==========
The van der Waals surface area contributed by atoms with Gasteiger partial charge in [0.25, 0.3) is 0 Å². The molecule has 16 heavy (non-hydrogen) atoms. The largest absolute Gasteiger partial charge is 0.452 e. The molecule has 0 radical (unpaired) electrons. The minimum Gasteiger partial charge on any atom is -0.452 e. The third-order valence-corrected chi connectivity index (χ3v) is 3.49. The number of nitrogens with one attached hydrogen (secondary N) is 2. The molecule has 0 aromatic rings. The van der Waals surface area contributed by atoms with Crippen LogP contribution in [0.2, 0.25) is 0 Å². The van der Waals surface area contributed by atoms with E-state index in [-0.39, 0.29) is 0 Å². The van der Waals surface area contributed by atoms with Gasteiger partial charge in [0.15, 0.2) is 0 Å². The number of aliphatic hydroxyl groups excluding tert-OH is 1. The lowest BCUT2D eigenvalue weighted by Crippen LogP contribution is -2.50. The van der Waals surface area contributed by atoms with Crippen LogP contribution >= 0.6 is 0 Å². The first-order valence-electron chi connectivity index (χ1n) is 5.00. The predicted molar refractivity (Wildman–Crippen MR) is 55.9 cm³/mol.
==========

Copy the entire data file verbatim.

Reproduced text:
The van der Waals surface area contributed by atoms with Gasteiger partial charge in [0.25, 0.3) is 0 Å². The molecule has 16 heavy (non-hydrogen) atoms. The largest absolute Gasteiger partial charge is 0.452 e. The molecule has 0 radical (unpaired) electrons. The minimum Gasteiger partial charge on any atom is -0.452 e. The third-order valence-corrected chi connectivity index (χ3v) is 3.49. The number of nitrogens with one attached hydrogen (secondary N) is 2. The molecule has 0 aromatic rings. The van der Waals surface area contributed by atoms with Crippen LogP contribution in [0.2, 0.25) is 0 Å². The van der Waals surface area contributed by atoms with E-state index in [-0.39, 0.29) is 0 Å². The van der Waals surface area contributed by atoms with Gasteiger partial charge in [0.15, 0.2) is 0 Å². The number of aliphatic hydroxyl groups excluding tert-OH is 1. The lowest BCUT2D eigenvalue weighted by Crippen LogP contribution is -2.50. The van der Waals surface area contributed by atoms with Crippen LogP contribution >= 0.6 is 0 Å². The first-order valence-electron chi connectivity index (χ1n) is 5.00. The predicted molar refractivity (Wildman–Crippen MR) is 55.9 cm³/mol.